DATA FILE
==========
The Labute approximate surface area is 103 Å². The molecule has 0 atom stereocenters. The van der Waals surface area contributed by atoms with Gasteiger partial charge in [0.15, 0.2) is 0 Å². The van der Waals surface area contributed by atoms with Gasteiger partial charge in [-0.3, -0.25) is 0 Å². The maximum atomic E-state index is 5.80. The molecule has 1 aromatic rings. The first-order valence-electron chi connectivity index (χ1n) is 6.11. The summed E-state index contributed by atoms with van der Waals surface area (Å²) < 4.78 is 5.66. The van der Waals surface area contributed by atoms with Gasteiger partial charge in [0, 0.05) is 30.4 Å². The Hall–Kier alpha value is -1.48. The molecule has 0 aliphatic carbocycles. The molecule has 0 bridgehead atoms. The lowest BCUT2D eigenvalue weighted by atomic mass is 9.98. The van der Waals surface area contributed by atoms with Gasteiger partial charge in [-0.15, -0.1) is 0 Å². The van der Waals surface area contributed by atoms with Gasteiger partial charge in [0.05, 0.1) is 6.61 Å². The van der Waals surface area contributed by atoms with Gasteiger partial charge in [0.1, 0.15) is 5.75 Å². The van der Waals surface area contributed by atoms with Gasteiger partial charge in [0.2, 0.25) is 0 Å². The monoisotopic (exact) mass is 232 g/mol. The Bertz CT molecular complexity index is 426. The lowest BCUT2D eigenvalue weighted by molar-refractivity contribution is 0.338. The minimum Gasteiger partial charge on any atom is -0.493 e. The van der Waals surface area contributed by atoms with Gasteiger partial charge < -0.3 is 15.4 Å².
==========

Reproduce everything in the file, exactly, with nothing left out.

The Labute approximate surface area is 103 Å². The molecule has 0 atom stereocenters. The van der Waals surface area contributed by atoms with Gasteiger partial charge in [0.15, 0.2) is 0 Å². The van der Waals surface area contributed by atoms with Gasteiger partial charge in [-0.3, -0.25) is 0 Å². The maximum atomic E-state index is 5.80. The molecule has 1 aromatic rings. The first-order valence-electron chi connectivity index (χ1n) is 6.11. The summed E-state index contributed by atoms with van der Waals surface area (Å²) < 4.78 is 5.66. The van der Waals surface area contributed by atoms with Gasteiger partial charge in [0, 0.05) is 30.4 Å². The Hall–Kier alpha value is -1.48. The molecule has 0 aliphatic carbocycles. The molecule has 0 bridgehead atoms. The lowest BCUT2D eigenvalue weighted by atomic mass is 9.98. The van der Waals surface area contributed by atoms with Gasteiger partial charge in [-0.15, -0.1) is 0 Å². The van der Waals surface area contributed by atoms with Gasteiger partial charge in [0.05, 0.1) is 6.61 Å². The van der Waals surface area contributed by atoms with Gasteiger partial charge in [0.1, 0.15) is 5.75 Å². The van der Waals surface area contributed by atoms with Gasteiger partial charge in [0.2, 0.25) is 0 Å². The monoisotopic (exact) mass is 232 g/mol. The Bertz CT molecular complexity index is 426. The lowest BCUT2D eigenvalue weighted by molar-refractivity contribution is 0.338. The minimum Gasteiger partial charge on any atom is -0.493 e. The van der Waals surface area contributed by atoms with Gasteiger partial charge < -0.3 is 15.4 Å².